I don’t know any more than anyone else about Hilary Clinton’s health status or Presidential plans. I strongly hope she runs, because I’m confident that she would clobber any Republican and less confident that any other Democrat would do so. I’m glad to have my views validated by no less an expert on Presidential politics than Karl Rove. [Whatever the truth or falsity of the reports about Rove’s sexual activity with underage goats, his expertise remains unmatched.]
One predictable and intended result of Rove’s low blow was to raise the age issue. Republicans, and reporters, who ignored the obvious signs of Ronald Reagan’s progressive dementia in the 1984 campaign.
(I remember vividly Reagan’s utterly confused closing in the first debate, and remember even more vividly the deafening silence from the political press corps and from Democrats that followed. Instead the buzz was about Reagan’s canned witticism on Mondale’s “youth and inexperience.” The Democrats suffer from a deficit of dirty players and subservient hacks, which on balance seems to me a good thing but can be costly at key moments.)
Charlie Cook of the National Journal – while making no reference to the the bestiality questions concerning Rove, which have as strong a factual basis as the brain-damage questions about Clinton – plays along with Rove’s nonsense by writing a beard-stroking column gravely pondering HRC’s age and her decision about whether to run. Topic sentence: “While Clinton’s age will be precisely the same as Ronald Reagan’s when he was first elected president, people in their late 60s do not make nine-year commitments lightly.”
Well, actually, no. Her calendar age will be the same as Reagan’s. But men – alas! – age faster than women. A quick glance at the mortality tables shows that a 69-year-old woman has the same annual mortality risk (1.49%) as a 64-year-old man. So in actuarial terms, Hilary Clinton in 2016 would be the age, not of Ronald Reagan in 1980, but of Mitt Romney in 2012. (Actually, adjusted for gender, she’d be a year younger than Romney was.) Did you hear anyone argue that Mitt was too old to be President? Me neither.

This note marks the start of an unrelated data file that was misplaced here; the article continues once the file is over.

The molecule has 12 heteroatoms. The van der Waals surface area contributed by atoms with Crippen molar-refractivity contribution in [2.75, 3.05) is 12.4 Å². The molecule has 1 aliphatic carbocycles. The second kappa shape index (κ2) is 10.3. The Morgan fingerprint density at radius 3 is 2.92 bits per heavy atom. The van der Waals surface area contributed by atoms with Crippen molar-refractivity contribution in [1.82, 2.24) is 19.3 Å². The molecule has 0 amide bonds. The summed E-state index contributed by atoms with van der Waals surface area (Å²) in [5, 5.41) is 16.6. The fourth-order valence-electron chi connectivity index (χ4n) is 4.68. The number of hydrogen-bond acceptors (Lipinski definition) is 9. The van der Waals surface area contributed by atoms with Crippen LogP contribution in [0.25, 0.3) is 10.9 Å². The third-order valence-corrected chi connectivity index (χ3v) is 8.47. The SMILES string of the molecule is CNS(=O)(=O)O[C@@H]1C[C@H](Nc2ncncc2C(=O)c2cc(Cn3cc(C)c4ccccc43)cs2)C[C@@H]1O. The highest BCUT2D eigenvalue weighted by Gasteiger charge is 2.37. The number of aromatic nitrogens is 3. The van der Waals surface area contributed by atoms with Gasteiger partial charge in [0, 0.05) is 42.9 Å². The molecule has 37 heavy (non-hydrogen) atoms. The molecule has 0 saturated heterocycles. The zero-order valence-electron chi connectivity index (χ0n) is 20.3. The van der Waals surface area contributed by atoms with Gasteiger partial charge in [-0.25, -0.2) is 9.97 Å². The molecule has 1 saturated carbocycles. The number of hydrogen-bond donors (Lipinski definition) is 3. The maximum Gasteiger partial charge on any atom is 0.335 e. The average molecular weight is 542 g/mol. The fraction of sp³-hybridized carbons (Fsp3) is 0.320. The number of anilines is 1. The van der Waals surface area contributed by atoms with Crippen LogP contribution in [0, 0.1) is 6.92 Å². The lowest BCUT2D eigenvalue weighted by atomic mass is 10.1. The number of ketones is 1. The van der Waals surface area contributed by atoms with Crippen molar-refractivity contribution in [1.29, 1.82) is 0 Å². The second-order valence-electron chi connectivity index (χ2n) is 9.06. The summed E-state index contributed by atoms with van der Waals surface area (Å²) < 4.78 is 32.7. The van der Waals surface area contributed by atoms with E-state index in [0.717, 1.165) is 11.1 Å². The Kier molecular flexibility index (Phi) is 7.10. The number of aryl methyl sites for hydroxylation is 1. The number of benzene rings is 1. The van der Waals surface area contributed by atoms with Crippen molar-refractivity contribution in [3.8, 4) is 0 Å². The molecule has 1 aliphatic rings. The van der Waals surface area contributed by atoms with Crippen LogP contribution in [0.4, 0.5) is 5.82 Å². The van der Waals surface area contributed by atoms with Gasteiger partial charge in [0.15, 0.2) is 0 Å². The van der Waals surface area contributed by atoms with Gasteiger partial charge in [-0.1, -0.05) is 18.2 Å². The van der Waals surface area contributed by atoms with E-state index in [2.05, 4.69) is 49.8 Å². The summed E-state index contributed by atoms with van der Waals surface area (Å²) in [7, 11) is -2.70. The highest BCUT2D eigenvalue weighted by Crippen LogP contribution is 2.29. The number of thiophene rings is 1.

Of course age is a factor; other things equal, you’d rather have a younger president, because the job itself is so punishing. But let’s keep the relevant facts straight.
Update One commenter points out that the risk of reduced cognitive function might not follow the same gender pattern as the risk of mortality. Does anyone have actual data on this point? James Wimberley raises a different question: the extent to which predictions informed by measurements of individuals can trump aggregate statistics. Again, there’s an empirical question: if the Clinton campaign releases a “clean bill of health” medical report, how seriously should we take those findings?
Another commenter points out that Rove – who has never convincingly disproven the persistent rumors about his pedophilia – made the unsupported suggestion that HRC has brain damage without explicitly mentioning her age. As the post points out, it was Charlie Cook who, riffing off Rove, raised the age question. If you believe that Rove didn’t intend to raise the age question, let’s talk about investment opportunities in urban transportation infrastructure.